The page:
Davies writing also exposes the reader to intriguing ideas about life’s origins such as those of Stuart Kauffman discussed in At Home in the Universe. He argues that before natural selection has a chance to act as an architect in shaping life, there are self-organizing principles at play. Self-catalyzing networks could be common preparatory stages for the origin of life, increasing its likelihood. Similarly, the other organizing principles may be responsible for life’s complexity.

The Half-life of Facts–How Everything We Know Has An Expiration Date

 Samuel Arbesman

Penguin 2012-13

When protons themselves, particles that characterize elements, have half-lives, it should not be shocking that knowledge is not forever. The proton’s half life, however, is in the order of 1033 to 1034  years. Other radioactive processes such as beta decay operate on a much more imaginable time scale, and it’s the latter variety that forms the basis of Arbesman’s metaphor. In the same way that we cannot predict which individual nuclei will decay, we don’t know which facts from our everyday world will soon become obsolete, but on the whole, half will decay during an observable time scale.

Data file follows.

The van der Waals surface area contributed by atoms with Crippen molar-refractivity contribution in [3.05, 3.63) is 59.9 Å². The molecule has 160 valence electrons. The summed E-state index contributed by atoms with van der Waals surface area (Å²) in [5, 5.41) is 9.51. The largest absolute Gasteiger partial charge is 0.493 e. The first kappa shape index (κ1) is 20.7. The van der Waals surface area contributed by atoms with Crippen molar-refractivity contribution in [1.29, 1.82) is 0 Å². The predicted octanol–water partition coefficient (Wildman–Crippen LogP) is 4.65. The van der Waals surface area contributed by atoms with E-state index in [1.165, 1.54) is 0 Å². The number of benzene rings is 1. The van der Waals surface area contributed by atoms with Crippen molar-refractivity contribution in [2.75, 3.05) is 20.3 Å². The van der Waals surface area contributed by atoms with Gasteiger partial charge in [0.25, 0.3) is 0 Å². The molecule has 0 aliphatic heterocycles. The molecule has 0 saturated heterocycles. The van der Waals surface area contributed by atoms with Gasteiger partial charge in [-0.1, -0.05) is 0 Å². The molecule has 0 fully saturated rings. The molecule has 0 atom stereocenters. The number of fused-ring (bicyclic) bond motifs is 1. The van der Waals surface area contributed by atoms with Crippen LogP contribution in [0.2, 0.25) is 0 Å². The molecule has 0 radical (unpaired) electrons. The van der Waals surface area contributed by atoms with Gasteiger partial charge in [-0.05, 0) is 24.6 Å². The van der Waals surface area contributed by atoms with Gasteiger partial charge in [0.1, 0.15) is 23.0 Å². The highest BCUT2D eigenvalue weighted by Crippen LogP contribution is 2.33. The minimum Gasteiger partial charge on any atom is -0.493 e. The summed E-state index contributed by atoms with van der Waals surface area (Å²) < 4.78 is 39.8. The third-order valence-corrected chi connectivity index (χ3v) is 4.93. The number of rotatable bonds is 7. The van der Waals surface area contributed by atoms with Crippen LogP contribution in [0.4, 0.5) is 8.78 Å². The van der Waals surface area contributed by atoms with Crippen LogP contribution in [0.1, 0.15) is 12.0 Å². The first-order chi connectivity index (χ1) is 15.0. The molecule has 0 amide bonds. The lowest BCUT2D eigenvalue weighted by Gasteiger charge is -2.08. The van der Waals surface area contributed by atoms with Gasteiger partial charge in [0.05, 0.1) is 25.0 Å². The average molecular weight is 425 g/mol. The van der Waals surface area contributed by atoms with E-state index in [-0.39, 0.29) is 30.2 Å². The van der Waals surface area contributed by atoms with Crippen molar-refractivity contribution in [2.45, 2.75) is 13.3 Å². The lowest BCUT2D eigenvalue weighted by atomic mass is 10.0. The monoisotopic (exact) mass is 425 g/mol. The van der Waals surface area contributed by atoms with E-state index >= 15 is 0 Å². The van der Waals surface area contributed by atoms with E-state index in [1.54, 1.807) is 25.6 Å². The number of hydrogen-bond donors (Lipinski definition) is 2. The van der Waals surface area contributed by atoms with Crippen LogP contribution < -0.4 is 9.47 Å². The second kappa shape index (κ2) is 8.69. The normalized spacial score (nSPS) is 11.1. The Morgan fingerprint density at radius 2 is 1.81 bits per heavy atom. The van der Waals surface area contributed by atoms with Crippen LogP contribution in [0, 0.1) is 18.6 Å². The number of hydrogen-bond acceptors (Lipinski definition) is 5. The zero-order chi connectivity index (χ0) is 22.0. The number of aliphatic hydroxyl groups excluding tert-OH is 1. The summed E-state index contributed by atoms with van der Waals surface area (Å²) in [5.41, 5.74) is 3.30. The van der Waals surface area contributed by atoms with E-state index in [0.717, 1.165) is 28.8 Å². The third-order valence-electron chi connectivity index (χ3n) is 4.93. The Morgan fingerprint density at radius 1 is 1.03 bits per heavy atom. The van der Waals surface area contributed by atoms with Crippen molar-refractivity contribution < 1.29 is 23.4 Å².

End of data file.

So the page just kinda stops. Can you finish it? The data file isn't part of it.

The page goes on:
The “facts” of science are not immune to this process, and as the author points out, this is to be expected from the nature of science, which deals with models of reality, not absolutes. These models are constantly refined and occasionally overturned as a combination of new technology and human insight surfaces. Other factors that alter the landscape of facts include the sheer number of scientists at work today (80% of the total who have ever lived); experiments that are often published without being verified by neutral parties; and fields of investigation such as nutrition and cancer research, which involve many uncontrollable variables.